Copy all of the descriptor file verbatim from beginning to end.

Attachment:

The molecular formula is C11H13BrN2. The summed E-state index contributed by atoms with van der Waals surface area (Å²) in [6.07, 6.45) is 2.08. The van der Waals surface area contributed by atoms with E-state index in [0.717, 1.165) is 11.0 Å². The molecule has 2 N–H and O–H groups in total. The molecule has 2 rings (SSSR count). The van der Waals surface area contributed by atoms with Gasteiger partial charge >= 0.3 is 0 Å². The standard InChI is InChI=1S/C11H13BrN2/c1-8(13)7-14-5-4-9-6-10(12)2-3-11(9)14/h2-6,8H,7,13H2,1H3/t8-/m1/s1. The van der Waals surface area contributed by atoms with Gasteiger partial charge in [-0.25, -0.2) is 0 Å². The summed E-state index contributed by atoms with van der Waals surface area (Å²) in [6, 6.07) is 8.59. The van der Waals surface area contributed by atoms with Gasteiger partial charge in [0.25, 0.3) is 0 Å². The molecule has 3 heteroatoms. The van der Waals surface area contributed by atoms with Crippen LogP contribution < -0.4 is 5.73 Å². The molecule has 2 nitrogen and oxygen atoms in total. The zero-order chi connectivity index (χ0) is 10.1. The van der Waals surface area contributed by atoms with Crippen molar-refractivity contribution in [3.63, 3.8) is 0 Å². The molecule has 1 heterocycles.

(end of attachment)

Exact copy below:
The molecular formula is C11H13BrN2. The summed E-state index contributed by atoms with van der Waals surface area (Å²) in [6.07, 6.45) is 2.08. The van der Waals surface area contributed by atoms with E-state index in [0.717, 1.165) is 11.0 Å². The molecule has 2 N–H and O–H groups in total. The molecule has 2 rings (SSSR count). The van der Waals surface area contributed by atoms with Gasteiger partial charge >= 0.3 is 0 Å². The standard InChI is InChI=1S/C11H13BrN2/c1-8(13)7-14-5-4-9-6-10(12)2-3-11(9)14/h2-6,8H,7,13H2,1H3/t8-/m1/s1. The van der Waals surface area contributed by atoms with Gasteiger partial charge in [-0.25, -0.2) is 0 Å². The summed E-state index contributed by atoms with van der Waals surface area (Å²) in [6, 6.07) is 8.59. The van der Waals surface area contributed by atoms with Gasteiger partial charge in [0.25, 0.3) is 0 Å². The molecule has 3 heteroatoms. The van der Waals surface area contributed by atoms with Crippen LogP contribution < -0.4 is 5.73 Å². The molecule has 2 nitrogen and oxygen atoms in total. The zero-order chi connectivity index (χ0) is 10.1. The van der Waals surface area contributed by atoms with Crippen molar-refractivity contribution in [3.63, 3.8) is 0 Å². The molecule has 1 heterocycles.